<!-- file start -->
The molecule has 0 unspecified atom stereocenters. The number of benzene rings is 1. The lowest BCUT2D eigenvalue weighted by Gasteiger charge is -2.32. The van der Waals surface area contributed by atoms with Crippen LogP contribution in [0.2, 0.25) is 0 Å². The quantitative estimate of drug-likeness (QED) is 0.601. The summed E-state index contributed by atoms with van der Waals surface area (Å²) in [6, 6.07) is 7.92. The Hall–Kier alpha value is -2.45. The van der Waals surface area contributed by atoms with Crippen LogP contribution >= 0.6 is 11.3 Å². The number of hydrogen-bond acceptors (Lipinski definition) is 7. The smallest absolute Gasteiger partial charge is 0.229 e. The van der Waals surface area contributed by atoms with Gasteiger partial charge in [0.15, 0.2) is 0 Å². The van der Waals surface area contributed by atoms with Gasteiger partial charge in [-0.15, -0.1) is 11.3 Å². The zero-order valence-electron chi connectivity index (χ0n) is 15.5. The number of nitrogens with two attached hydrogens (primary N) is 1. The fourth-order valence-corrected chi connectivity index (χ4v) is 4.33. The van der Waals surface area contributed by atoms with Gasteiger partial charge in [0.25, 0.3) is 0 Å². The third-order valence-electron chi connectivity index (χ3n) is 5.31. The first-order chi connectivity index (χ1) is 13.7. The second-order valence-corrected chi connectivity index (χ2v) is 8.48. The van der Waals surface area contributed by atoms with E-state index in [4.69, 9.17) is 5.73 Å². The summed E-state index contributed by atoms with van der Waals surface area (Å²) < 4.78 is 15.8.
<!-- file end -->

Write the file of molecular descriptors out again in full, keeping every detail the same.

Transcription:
The molecule has 0 unspecified atom stereocenters. The number of benzene rings is 1. The lowest BCUT2D eigenvalue weighted by Gasteiger charge is -2.32. The van der Waals surface area contributed by atoms with Crippen LogP contribution in [0.2, 0.25) is 0 Å². The quantitative estimate of drug-likeness (QED) is 0.601. The summed E-state index contributed by atoms with van der Waals surface area (Å²) in [6, 6.07) is 7.92. The Hall–Kier alpha value is -2.45. The van der Waals surface area contributed by atoms with Crippen LogP contribution >= 0.6 is 11.3 Å². The number of hydrogen-bond acceptors (Lipinski definition) is 7. The smallest absolute Gasteiger partial charge is 0.229 e. The van der Waals surface area contributed by atoms with Gasteiger partial charge in [0.15, 0.2) is 0 Å². The van der Waals surface area contributed by atoms with Gasteiger partial charge in [-0.15, -0.1) is 11.3 Å². The zero-order valence-electron chi connectivity index (χ0n) is 15.5. The number of nitrogens with two attached hydrogens (primary N) is 1. The fourth-order valence-corrected chi connectivity index (χ4v) is 4.33. The van der Waals surface area contributed by atoms with Gasteiger partial charge in [0.25, 0.3) is 0 Å². The third-order valence-electron chi connectivity index (χ3n) is 5.31. The first-order chi connectivity index (χ1) is 13.7. The second-order valence-corrected chi connectivity index (χ2v) is 8.48. The van der Waals surface area contributed by atoms with E-state index in [4.69, 9.17) is 5.73 Å². The summed E-state index contributed by atoms with van der Waals surface area (Å²) < 4.78 is 15.8.